I must confess that I’m a huge magic fan. From an early age, I wanted to be a magician, and I was lucky enough to meet Harry Blackstone Jr. backstage when I was at the height of my interest and skills. Over time, I continued to see magic shows as they came through town. I was always glued to the TV for the yearly David Copperfield special. He and Penn & Teller are favorites for different reasons. I think that Penn & Teller’s subversive influence caused me to wave to Copperfield during his surprise appearance in the audience in one illusion as the audience concentrates on the stage. I knew his show so well that I knew when he would make that appearance on a motorcyle. Imagine my anticipation of a film that mixes magic with comedy as two great comedians portray fictitious Las Vegas magicians. The Incredible Burt Wonderstone made my enthusiasm disappear because it was so boring and unfunny. Billed as “Abracatastic!” on the poster, I would instead call it Presto Lame-o.
Director Don Scardino has a long list of directing credits for TV shows, including 30 Rock, 2 Broke Girls and The Mindy Project. The source of the movie’s problems may just be that directing a feature-length film is nothing like directing TV episodes that are comprised of multiple segments of 12 minutes or less that each end in punch lines or cliffhangers. Many directors just can’t make that transition successfully. Cowriters Jonathan Goldstein and John Francis Daley also wrote the successful comedy Horrible Bosses. Perhaps in different hands, The Incredible Burt Wonderstone may have actually been good instead of a notch above lifeless.
Burt Wonderstone (Steve Carell) and Anton Marvelton (Steve Buscemi) have peaked after 10 years and are going down the other side of the hill as Las Vegas magicians who once filled a showroom and now barely cover costs with ticket sales. Burt and Anton grew up together and dreamed of stardom in magic, so it’s even sadder that things have come to this. They snipe at each other and, even worse, are nasty to the people around them, including lovely assistant Jane (Olivia Wilde), who dreams of the spotlight as a star magician instead of the help. The shows were dynamic and exciting, including their famous hangman illusion — designed by magic consultant Copperfield, who also makes a cameo appearance. Now everything looks so hammy, and Burt and Anton are just going through the motions. Along comes Steve Gray (Jim Carrey), a stunt magician a la David Blaine who does things like hold his pee and sleep on hot coals. Casino owner Doug Munny (James Gandolfini) tells Burt and Anton that they need to garner the kind of excitement that Steve attracts or they’re gone. A disastrous stunt in a suspended glass box pretty much ends the reign of Burt and Anton as you’ve probably seen in the trailer.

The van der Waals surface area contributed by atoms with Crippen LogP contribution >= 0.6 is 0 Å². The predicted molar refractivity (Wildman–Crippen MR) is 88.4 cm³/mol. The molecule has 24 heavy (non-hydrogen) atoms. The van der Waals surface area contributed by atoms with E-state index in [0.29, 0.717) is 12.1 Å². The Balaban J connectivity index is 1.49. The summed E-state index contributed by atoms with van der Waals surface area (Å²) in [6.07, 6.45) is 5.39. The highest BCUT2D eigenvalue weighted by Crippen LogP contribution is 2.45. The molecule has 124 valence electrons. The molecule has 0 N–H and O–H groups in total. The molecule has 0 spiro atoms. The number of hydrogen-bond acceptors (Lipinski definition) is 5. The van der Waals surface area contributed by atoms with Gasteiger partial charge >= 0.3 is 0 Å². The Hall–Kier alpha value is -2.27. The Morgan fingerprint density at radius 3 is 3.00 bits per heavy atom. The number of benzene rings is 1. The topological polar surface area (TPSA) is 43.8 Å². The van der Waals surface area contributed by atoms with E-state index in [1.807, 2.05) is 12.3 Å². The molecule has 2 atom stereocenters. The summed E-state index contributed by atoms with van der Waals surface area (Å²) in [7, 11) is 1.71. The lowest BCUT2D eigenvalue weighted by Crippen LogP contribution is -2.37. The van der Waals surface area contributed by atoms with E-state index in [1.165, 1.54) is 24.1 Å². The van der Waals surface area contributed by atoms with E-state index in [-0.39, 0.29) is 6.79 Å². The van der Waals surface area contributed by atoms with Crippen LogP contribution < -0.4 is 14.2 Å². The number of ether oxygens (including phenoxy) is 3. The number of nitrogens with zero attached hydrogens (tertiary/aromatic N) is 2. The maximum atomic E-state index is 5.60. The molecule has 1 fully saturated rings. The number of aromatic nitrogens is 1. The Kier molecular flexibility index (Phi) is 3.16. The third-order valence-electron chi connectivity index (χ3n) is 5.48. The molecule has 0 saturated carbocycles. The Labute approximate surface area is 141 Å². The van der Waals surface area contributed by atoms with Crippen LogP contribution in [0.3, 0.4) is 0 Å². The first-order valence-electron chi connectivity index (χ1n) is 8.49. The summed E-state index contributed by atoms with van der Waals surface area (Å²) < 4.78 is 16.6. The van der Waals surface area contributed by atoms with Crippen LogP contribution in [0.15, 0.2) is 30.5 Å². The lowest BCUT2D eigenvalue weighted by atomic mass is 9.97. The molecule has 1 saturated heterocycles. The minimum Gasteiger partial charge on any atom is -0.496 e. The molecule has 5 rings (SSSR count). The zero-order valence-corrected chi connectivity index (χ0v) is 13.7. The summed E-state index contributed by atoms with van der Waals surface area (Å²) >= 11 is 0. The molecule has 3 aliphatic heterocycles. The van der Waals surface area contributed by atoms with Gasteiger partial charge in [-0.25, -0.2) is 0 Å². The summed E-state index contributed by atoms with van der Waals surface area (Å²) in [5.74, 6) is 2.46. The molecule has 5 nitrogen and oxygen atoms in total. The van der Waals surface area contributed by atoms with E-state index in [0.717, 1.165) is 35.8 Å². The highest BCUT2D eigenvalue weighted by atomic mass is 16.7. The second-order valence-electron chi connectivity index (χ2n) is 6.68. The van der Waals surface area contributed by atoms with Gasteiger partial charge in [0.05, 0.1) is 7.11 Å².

There are many opportunities for comedy, but it just doesn’t work. I truly didn’t laugh at all and maybe only chuckled a few times. I think sometimes that test audiences should have laugh meters hooked up to them like polygraph devices and that purported comedies should have to pass a certain threshold to earn release to theaters. Jay Mohr has a small role as Rick the Implausible, and that wouldn’t make a dent in the meter reading. The film transforms into an endurance test, and then Alan Arkin saves the day. Arkin has had an almost second (or third) career with his appearances in movies like Little Miss Sunshine, Stand Up Guys and Argo in which he steals every scene with his deadpan delivery and commanding presence. The Incredible Burt Wonderstone thankfully gives us that version of Arkin. He plays Rance Holloway, a legendary magician whose kit and TV shows inspired Burt and Anton. He lives in a retirement home in Las Vegas that’s far out of the spotlight, and Burt takes a job there entertaining the guests because he can’t get a job anywhere else. Even Copperfield won’t let him help out with his act.
When Arkin appears, the film goes from drowning like in a Houdini water torture tank to barely floating like when they use two chairs and a plank to suspend someone in midair. The material doesn’t get much better, but Arkin’s delivery of it and crotchety portrayal of Rance make it tolerable. The last section of the film picks up a little, but it’s a case of too little, too late. The spark arrives in the movie when the twinkle in Burt’s eye and love for magic return. That switcheroo offered some hope for a big finish, but there was still a lot of nonsense with Carrey to endure. Many Carrey films are a mixture of his wacky faces and contortions with a story where he might act more normal. Every scene with Carrey is the animated version, and that’s not tolerable after a few scenes. By the time he’s bashing his head into tables, you just want him to knock himself out for the rest of the movie and perhaps a few others.
If there’s one aspect of the film that works other than Arkin’s acting, it’s the infusion of magic throughout the film. Copperfield can at least proudly stand by his consultant role. Burt, Anton, Jane and Rance all feel like they’re part of the magic community in Las Vegas, and the illusions vary from the classic to the inventive like the hangman illusion. Carell and Buscemi seemed like a dream pairing when I heard about the film, so it was a complete shock that I didn’t like either of them for most of the movie. It’s not my job to figure out why something worked; I’ll just tell you whether I enjoyed it or not. This is akin to magic shows. I don’t have to know a trick’s secret to appreciate or dislike its delivery. No matter who behind the scenes is responsible for the lack of humor in The Incredible Burt Wonderstone, it might be a good idea if they pull a disappearing act until they get a better handle on comedy.